Scaling education programs in the Philippines: A policymaker’s perspective

This week, we’re sharing highlights from a recent piece from Brookings about education programs in the Philippines. You can find the piece here. As the author, Rosalina describes:

In 2016, 586,284 children of primary school age in the Philippines were out of school, underscoring demand for large-scale programs to address unmet learning needs. As a chief education program specialist in the Department of Education (DepEd) in the Philippines, I have firsthand experience planning, implementing, and monitoring and evaluating a variety of education programs. One of our main challenges is ensuring that effective initiatives, such as with our teacher professional development program, take root and grow into sustainable, system-wide approaches for improving teacher quality and encouraging responsive instructional practices to improve learning outcomes.

 

How was DepEd able to improve literacy and numeracy skills in recent years? We began by articulating a clear vision that focused on teachers, as they play a fundamental role in developing these skills among their students. I worked closely with my team of education experts to retool teachers’ mastery of content knowledge and pedagogical skills so they could effectively lead in the classroom. In 2015, we introduced the Early Language, Literacy, and Numeracy Program (ELLN) to improve reading and numeracy skills of K-3 learners. ELLN strengthened teacher capacity to teach and assess reading and numeracy skills, improved school administration and management, established competency standards, and introduced a school-based professional development system for teachers, the “School Learning Action Cell” (SLAC). ELLN trained teachers through a ten-day, face-to-face training module. While this approach had some impact, it was not to the extent we hoped—we wanted to reach the entire country. We understood that scaling an in-person training would be costly and time-consuming to reach primary grade teachers in all schools throughout the country. Because of this, my DepEd colleagues and I began thinking about ways we could harness technology to deliver improved teacher professional development at a national scale.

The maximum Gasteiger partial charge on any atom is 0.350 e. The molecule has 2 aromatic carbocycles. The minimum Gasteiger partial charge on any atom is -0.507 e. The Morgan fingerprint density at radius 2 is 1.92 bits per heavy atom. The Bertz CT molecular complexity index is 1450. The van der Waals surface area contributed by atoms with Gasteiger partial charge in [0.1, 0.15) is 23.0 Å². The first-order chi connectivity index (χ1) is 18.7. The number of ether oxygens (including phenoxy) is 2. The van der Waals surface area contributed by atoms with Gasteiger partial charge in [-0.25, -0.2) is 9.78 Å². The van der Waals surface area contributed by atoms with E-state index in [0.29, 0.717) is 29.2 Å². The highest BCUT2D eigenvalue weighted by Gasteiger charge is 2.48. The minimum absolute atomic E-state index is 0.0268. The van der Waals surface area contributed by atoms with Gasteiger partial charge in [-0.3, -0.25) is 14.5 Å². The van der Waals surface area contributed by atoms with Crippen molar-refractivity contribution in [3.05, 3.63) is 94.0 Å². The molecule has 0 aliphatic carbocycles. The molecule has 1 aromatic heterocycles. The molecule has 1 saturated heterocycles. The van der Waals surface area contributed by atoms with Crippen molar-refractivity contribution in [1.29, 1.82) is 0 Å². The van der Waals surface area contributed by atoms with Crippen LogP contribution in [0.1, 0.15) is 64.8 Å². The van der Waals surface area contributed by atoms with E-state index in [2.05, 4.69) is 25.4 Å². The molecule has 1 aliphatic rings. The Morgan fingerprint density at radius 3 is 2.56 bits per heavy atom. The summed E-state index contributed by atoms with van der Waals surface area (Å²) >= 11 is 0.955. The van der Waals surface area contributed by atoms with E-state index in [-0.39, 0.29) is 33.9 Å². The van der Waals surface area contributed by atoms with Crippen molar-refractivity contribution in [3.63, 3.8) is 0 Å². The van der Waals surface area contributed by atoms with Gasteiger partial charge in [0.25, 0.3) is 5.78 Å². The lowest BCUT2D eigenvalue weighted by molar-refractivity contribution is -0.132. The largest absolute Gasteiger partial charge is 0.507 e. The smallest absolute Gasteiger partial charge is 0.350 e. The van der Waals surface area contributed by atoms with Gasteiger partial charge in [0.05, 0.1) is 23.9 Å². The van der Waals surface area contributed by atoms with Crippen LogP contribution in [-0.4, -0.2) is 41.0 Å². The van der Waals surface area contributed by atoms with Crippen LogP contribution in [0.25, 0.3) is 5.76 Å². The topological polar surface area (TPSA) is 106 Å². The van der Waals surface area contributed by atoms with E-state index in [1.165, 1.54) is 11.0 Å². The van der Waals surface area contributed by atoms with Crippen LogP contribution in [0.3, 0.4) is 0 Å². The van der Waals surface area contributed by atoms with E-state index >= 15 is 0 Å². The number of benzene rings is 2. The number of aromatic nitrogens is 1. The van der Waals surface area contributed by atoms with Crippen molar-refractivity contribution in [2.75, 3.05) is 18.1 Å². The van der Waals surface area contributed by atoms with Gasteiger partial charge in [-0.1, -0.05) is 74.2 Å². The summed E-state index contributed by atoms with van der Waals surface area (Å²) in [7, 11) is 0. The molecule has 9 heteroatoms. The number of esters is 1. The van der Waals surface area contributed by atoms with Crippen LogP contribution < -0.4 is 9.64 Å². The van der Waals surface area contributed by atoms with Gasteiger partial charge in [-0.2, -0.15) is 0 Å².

In the Philippines, the following approaches helped us to create, adapt, and scale programs with the aim of sustainable impact:

  • Identify learning champions at all levels: There is a need to identify and empower a pool of champions at multiple levels of the system—in the regions, divisions, communities, and schools. By doing so, these champions become agents of change. In the case of ELLN, regional directors play a critical role in implementing the program by liaising with school division superintendents and public school leaders.
  • Adapt programs to local context: Those implementing programs at larger scale or in new locations should be equipped to make the programs work in their areas by contextualizing approaches to suit local needs. This includes identifying and articulating the “non-negotiables” of the original design to ensure adherence to a set standard, but those implementing in new contexts should feel agency to adjust to fit local needs. Setting specific standards on program implementation through policy guidelines or memoranda can help maintain the appropriate level of consistency in implementation between different areas. On ELLN-D, we encourage slight variations in the structure and format of SLACs in ways that make sense for a given context.
  • Recognize that every idea is valuable: It is important to allow champions to implement the program with standardized guidance but recognize that adjustments and changes are not only inevitable but also beneficial. Have faith that even when the originating organization or institution is no longer around, others implementing can successfully deliver the programs and have sustained positive impact on the people they serve.

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